Do I Really Have to????? Yes! Love Them!
Devotional and Discussion Thought of the Day:
7 And work for the peace and prosperity of Babylon. Pray for her, for if Babylon has peace, so will you.” Jeremiah 29:7 (TLB)
760 All right, I agree! That person has behaved badly; his behaviour has been reprehensible and unworthy; he deserves no merit at all. Humanly speaking he deserves to be utterly despised, you added. I understand what you mean, I can assure you, but I do not share this concluding view of yours. That life which seems so mean is sacred. Christ has died to save it. If He did not despise it, how can you dare to? (1)
I am on vacation, and we’ve driven a bit here and there, and my memories go back to my childhood vacations in the lake region and in White Mountains of New Hampshire. Three kids in the back of the old Chevy Malibu, and later in the Monte Carlo. God a bit cramped back there, and let’s just say it is was about as peaceful as the Holy Land. There was even the innocent victim (me) caught in between the rival factions.. I can still hear my dad and mom instructing my siblings to get along, to love each other, sometimes even to give each other a hug… a nice gentle one.
And the loud pitched, whining reply, ‘do I really have too???????”
Move forward to today. Even if we are not caught into a political and historical mess like Israel and Palestine, we find ourselves in serious disagreements, We have rivals, we have those we don’t like, and we have those we are seemed destined to hate, because they hate us. We are at war, sometimes in our workplaces, other times in our neighborhoods, with distant family, and sometimes, sad to say, in our homes.
We justify our anger, we get protective to stop the pain, to defend our reputations, even our families. There is a meme going around, saying that if they drop their guns, there will be peace, but if we drop ours, we will be annihilated. Not sure how true this is, but we take it is as truth, and apply that truth in our lives. We want at least the personal version of Mutually Assured Destruction.
We don’t realize how damaging this is, this dealing with enemies, this always defending ourselves.
Israel was in captivity when Jeremiah wrote these words, with the ancestors of those they have been engaged in hostilities with for centuries. The prophet’s words are different, they don’t call for strategy, they don’t call for defensive posturing. I chose the translation from the Living Bible because it identifies the city, these enemies. Here it is, as we would normally here it,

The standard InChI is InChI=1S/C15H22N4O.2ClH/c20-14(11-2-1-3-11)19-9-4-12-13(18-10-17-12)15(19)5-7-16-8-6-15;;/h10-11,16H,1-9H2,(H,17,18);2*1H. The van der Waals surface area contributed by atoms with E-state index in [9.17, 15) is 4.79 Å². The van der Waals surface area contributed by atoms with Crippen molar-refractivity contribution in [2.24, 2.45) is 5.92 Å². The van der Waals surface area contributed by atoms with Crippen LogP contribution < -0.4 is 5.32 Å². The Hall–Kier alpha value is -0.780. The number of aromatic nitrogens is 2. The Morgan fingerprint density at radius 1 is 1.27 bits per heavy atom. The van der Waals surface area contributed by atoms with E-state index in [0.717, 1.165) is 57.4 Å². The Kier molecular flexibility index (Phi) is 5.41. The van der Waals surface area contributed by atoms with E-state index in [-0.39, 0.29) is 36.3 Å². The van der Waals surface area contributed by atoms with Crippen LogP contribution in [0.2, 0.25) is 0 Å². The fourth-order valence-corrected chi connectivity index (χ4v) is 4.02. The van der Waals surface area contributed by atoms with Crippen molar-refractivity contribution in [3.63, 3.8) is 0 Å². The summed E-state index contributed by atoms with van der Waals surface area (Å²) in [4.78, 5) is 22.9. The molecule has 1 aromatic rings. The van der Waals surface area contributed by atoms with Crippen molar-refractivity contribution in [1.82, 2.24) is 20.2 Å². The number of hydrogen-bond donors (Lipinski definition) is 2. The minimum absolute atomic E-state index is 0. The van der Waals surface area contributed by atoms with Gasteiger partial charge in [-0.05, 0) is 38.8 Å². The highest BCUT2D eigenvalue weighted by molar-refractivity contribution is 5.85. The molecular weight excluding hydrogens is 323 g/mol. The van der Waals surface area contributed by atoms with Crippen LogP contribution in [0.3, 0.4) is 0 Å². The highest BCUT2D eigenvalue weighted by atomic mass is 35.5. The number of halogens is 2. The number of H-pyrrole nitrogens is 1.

7 And work for the peace and prosperity of the city where I sent you into exile. Pray to the LORD for it, for its welfare will determine your welfare.” Jeremiah 29:7 (NLT)
Do I really have to? Do I really have to love them, to pray for them? Do I have to sacrifice time and energy to work for their peace and not just survival, but prosperity?
Do I really have to?
I mean St Josemaria described them so well, “All right, I agree! That person has behaved badly; his behaviour has been reprehensible and unworthy; he deserves no merit at all. Humanly speaking he deserves to be utterly despised, you added.”
And the response, read it again,
I understand what you mean, I can assure you, but I do not share this concluding view of yours. That life which seems so mean is sacred. Christ has died to save it. If He did not despise it, how can you dare to?
Here is a way, similar to the words above, that helps. Hear Jesus words from the cross, Father, forgive (insert your name), for they know not what they do. See Him utter those words, even as He is dieing, even as the pain wracks His body, even as the blood drips to the ground. Now, Look at your adversary, see Jesus on the cross, begging the Father to forgive them, they don’t know what they are doing as well. Let this thought be pondered in your heart for 10 or 15 minutes…. really dwell on it. Not just picture it for a second – go that’s nice. But dwell on it until the tears come, till the pain is pulsing in your body, and then purged of it, the peace rushes into your soul.
See both of you, broken there… yet being lifted by Christ. For in Christ, that which divides us is broken, in Christ there is mercy, in Christ, there is healing.
That’s why Jeremiah calls for us to pray for those who oppress us, because as God makes Himself known to them, as He calls them to be His children, as He blesses them, the blessing to us is beyond compare.
St Paul mentions this in his words to the Church in Galatia…
27 And all who have been united with Christ in baptism have put on the character of Christ, like putting on new clothes. 28 There is no longer Jew or Gentile, slave or free, male and female. For you are all one in Christ Jesus. Galatians 3:27-28 (NLT)
There is our goal, this is our mission, our apostolate, to long for this healing, this reconciliation. Tough? Yes. Painful? Yes? Calling us to sacrifice beyond our means? Yes.
In Christ, there is no other choice. It is our vocation, our life.
We pray, “Lord, have mercy on us sinners!”
(1) Escriva, Josemaria (2011-01-31). Furrow (Kindle Locations 3158-3162). Scepter Publishers. Kindle Edition.
Posted on July 26, 2014, in Devotions, The Furrow, Theology in Practice and tagged baptism, Christ, Conflict, forgiveness, Hamas, Israel, life, love your enemies, Oppression, Palestine, pray for those who persecute you, prayer, reconciliation, transformation of the soul, war. Bookmark the permalink. Leave a comment.